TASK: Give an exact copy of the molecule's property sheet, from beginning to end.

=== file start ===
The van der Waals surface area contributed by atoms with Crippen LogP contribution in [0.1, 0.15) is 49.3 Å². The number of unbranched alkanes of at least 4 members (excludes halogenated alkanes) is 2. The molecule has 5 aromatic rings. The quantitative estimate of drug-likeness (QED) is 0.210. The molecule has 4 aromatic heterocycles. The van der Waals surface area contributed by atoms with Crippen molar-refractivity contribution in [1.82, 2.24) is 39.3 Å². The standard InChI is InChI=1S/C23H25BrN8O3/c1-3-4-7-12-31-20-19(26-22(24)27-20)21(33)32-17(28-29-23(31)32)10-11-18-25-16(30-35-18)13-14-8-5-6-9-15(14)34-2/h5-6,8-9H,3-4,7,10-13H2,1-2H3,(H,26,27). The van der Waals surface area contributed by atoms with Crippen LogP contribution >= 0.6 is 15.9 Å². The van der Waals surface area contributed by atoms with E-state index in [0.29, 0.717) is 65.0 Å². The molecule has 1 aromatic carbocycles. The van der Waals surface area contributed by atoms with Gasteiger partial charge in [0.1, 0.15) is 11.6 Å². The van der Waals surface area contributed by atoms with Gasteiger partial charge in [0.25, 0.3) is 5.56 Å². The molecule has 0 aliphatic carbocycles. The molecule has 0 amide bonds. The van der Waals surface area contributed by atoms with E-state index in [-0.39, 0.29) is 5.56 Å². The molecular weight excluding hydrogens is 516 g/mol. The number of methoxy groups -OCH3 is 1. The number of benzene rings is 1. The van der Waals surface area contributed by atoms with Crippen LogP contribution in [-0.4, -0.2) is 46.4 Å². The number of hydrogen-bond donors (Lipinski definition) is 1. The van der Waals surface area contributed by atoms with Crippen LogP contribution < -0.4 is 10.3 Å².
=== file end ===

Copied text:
The van der Waals surface area contributed by atoms with Crippen LogP contribution in [0.1, 0.15) is 49.3 Å². The number of unbranched alkanes of at least 4 members (excludes halogenated alkanes) is 2. The molecule has 5 aromatic rings. The quantitative estimate of drug-likeness (QED) is 0.210. The molecule has 4 aromatic heterocycles. The van der Waals surface area contributed by atoms with Crippen molar-refractivity contribution in [1.82, 2.24) is 39.3 Å². The standard InChI is InChI=1S/C23H25BrN8O3/c1-3-4-7-12-31-20-19(26-22(24)27-20)21(33)32-17(28-29-23(31)32)10-11-18-25-16(30-35-18)13-14-8-5-6-9-15(14)34-2/h5-6,8-9H,3-4,7,10-13H2,1-2H3,(H,26,27). The van der Waals surface area contributed by atoms with Crippen LogP contribution >= 0.6 is 15.9 Å². The van der Waals surface area contributed by atoms with E-state index in [0.29, 0.717) is 65.0 Å². The molecule has 1 aromatic carbocycles. The van der Waals surface area contributed by atoms with Gasteiger partial charge in [0.1, 0.15) is 11.6 Å². The van der Waals surface area contributed by atoms with Gasteiger partial charge in [0.25, 0.3) is 5.56 Å². The molecule has 0 aliphatic carbocycles. The molecule has 0 amide bonds. The van der Waals surface area contributed by atoms with E-state index in [-0.39, 0.29) is 5.56 Å². The molecular weight excluding hydrogens is 516 g/mol. The number of methoxy groups -OCH3 is 1. The number of benzene rings is 1. The van der Waals surface area contributed by atoms with Crippen LogP contribution in [-0.4, -0.2) is 46.4 Å². The number of hydrogen-bond donors (Lipinski definition) is 1. The van der Waals surface area contributed by atoms with Crippen LogP contribution < -0.4 is 10.3 Å².